Chris Kelly, California program director for The Conservation Fund, which would own and maintain the property, said it could generate carbon credit revenues of “several hundred thousand dollars a year.” The property’s timber value is minimal, he said, because it has been clear-cut twice and now is a young forest with a timber value of $1.7 million to $2.8 million.

As the forest matures, its carbon credit and timber values will both increase, Kelly said.

Bosco said he was willing to bet on the prospects of carbon credits. “It seems like there’s a lot of value to us as an investment,” he said. (Bosco is an investor in Sonoma Media Investments, which owns The Press Democrat.)

The Conservation Fund, a Virginia-based group, already owns two large parcels in Mendocino County adjacent to the northern end of Preservation Ranch. It will contribute $6million and secure an additional $3.5 million for the deal. Sonoma Land Trust, a private nonprofit group, would contribute $1 million through a grant from the Gordon and Betty Moore Foundation.

The conservancy’s funds come from a 2002 voter-approved bond for water, park and coastal conservation projects. Acquiring the ranch, which lies between Skaggs Springs Road and the county line, would establish a 58,000-acre uninterrupted swath of protected land in the two counties.

Board members encouraged the county and The Conservation Fund to establish public access to Preservation Ranch, which is currently accessible by Kelly Road, a private road used only by property owners.

“There’s a lot of public money going into this,” board member Mary Shallenberger said.

Kelly said his organization intends to come up with a public access plan over the next two years.

You can reach Staff Writer Guy Kovner at 521-5457 or guy.kovner@pressdemocrat.com.





4 Responses to “State Coastal Conservancy OKs $10 million for Preservation Ranch buy”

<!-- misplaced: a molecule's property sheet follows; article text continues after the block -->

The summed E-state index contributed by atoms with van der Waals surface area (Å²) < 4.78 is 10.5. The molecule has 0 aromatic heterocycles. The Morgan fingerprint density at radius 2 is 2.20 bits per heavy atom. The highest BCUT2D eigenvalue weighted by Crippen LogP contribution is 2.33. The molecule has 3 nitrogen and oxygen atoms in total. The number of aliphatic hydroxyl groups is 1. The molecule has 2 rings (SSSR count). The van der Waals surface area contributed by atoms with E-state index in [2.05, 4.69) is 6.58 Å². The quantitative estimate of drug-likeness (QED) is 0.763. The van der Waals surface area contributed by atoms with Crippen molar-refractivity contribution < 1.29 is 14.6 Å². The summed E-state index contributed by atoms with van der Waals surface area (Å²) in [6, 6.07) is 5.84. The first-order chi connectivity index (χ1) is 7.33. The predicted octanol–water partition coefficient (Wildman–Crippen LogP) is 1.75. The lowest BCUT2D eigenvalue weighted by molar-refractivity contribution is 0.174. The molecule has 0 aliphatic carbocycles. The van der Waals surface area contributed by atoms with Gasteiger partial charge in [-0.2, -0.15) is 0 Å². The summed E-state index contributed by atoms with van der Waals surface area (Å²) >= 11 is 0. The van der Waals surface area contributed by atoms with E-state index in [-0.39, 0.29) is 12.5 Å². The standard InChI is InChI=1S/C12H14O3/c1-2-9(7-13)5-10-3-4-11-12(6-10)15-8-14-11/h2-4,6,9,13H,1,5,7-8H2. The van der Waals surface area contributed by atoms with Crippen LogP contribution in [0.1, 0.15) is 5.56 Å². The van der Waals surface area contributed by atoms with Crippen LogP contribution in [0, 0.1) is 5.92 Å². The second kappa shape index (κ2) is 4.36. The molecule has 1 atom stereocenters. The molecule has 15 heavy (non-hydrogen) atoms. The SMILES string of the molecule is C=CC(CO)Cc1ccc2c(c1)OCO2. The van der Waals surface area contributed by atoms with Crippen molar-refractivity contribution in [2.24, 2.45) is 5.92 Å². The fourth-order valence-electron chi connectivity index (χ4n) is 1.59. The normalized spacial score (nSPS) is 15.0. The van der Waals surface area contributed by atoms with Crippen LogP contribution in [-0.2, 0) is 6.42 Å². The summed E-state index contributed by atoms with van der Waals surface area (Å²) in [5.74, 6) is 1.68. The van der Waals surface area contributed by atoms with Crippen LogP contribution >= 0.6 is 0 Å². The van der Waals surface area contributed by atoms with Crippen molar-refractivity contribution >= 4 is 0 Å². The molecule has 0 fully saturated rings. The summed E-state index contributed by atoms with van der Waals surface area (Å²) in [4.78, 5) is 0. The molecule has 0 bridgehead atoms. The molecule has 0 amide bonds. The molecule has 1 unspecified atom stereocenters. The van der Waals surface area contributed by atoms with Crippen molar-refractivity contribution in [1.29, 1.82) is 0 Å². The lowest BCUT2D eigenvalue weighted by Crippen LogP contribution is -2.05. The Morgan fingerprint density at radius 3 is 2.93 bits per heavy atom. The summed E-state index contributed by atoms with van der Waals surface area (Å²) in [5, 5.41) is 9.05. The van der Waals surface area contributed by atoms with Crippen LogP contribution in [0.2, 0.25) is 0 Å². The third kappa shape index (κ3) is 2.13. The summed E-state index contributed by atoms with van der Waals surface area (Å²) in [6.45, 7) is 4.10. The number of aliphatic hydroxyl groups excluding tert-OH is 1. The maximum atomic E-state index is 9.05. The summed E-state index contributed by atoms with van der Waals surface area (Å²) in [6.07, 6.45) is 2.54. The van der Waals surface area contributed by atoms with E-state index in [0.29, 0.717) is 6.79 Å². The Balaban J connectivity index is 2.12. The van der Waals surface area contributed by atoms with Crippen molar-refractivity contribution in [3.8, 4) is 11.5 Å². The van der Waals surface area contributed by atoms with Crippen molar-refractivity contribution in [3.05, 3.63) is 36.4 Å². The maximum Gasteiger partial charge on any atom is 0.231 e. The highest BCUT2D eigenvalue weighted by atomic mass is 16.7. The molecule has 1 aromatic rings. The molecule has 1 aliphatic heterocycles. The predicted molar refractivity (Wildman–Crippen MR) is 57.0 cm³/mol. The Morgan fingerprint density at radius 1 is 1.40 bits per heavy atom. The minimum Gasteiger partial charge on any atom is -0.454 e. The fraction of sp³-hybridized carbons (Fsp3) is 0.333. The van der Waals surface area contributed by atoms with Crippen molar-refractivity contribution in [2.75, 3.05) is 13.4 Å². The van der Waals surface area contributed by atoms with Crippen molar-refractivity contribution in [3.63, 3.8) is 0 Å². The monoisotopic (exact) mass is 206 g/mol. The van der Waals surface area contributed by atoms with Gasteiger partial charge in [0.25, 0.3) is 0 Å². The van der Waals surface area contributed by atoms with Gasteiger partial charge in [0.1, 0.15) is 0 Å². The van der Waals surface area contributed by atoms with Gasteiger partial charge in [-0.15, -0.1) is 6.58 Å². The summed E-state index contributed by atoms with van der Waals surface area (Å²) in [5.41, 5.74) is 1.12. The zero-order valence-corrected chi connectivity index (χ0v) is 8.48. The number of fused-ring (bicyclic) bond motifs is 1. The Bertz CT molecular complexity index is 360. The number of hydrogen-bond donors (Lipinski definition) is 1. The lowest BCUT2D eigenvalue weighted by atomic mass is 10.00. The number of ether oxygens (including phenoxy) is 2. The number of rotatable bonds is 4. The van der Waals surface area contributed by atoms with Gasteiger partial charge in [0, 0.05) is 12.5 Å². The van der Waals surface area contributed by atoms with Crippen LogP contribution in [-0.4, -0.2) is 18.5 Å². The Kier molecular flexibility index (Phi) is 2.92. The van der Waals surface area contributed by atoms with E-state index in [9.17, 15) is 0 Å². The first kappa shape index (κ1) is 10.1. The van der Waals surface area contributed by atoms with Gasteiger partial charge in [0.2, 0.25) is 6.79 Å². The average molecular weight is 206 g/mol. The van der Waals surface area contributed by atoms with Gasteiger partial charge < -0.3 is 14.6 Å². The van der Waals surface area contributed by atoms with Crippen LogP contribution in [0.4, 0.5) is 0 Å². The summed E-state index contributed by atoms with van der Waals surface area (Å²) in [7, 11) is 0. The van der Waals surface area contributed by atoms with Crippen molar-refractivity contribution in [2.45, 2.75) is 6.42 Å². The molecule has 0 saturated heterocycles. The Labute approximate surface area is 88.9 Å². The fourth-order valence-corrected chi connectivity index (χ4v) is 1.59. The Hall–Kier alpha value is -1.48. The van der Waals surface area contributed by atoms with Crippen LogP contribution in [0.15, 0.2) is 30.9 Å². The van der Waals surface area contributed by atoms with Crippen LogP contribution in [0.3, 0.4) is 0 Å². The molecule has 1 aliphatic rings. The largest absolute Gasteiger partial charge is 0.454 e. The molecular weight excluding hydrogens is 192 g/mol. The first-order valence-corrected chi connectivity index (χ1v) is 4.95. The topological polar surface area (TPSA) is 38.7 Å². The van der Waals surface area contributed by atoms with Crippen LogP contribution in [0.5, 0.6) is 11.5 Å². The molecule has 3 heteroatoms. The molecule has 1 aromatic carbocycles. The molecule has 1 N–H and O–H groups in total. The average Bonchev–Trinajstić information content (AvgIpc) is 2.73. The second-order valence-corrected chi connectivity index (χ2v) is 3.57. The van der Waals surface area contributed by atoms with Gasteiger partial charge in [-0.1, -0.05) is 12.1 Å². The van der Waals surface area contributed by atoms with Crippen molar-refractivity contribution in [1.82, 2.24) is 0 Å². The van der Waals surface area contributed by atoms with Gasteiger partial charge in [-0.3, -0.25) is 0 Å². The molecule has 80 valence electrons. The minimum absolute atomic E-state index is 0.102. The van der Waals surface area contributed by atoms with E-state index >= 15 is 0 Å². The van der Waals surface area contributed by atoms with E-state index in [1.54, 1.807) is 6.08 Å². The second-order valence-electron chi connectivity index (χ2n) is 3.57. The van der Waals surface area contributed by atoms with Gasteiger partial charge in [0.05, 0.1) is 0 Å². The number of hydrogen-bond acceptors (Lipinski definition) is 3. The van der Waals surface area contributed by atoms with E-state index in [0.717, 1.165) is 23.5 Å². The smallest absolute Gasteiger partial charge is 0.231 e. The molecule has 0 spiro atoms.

1. MOCKINGBIRD says:

    The more open space the better for we the people and for the planet.

    Can’t keep raping the planet forever. We’re in a petri dish that has sides. Out planet has limits. I hope we haven’t reached the point of no return to our extinction because of carelessness and our greed.

    Thumb up 1 Thumb down 8

  2. The Hammer says:

    So what’s the real plan? Spend taxpayer monies on purchasing this property then telling the taxpayer to stay off of it. Let’s take that CASH and fix the roads. What a bunch of crap.

    Thumb up 17 Thumb down 1

  3. James Bennett says:

    More censorship?

    At least you’ll know what the demonstrations are about.

    Thumb up 14 Thumb down 1

  4. Steveguy says:

    It must be nice to have all that ” free money “. You can even use it to close Dillon Beach !

    The Coastal Conservancy has HUNDREDS of MILLIONS of $$$$$ to spend and so what as it is only money !

    That big 11 BILLION Water Bond Act that they postponed has I think $400 MILLION earmarked for the CC. We have been duped into giving them BILLIONS over the years.

    The meetings are always 5 star resorts, seems so, and the trough is deep so many can reap rewards– as long as you contribute and campaign for the MILLIONS. Pay to play with the CC crooks.

    They even paid off Calpers, ahhh a marriage made in heaven ! oh my

    Thumb up 18 Thumb down 4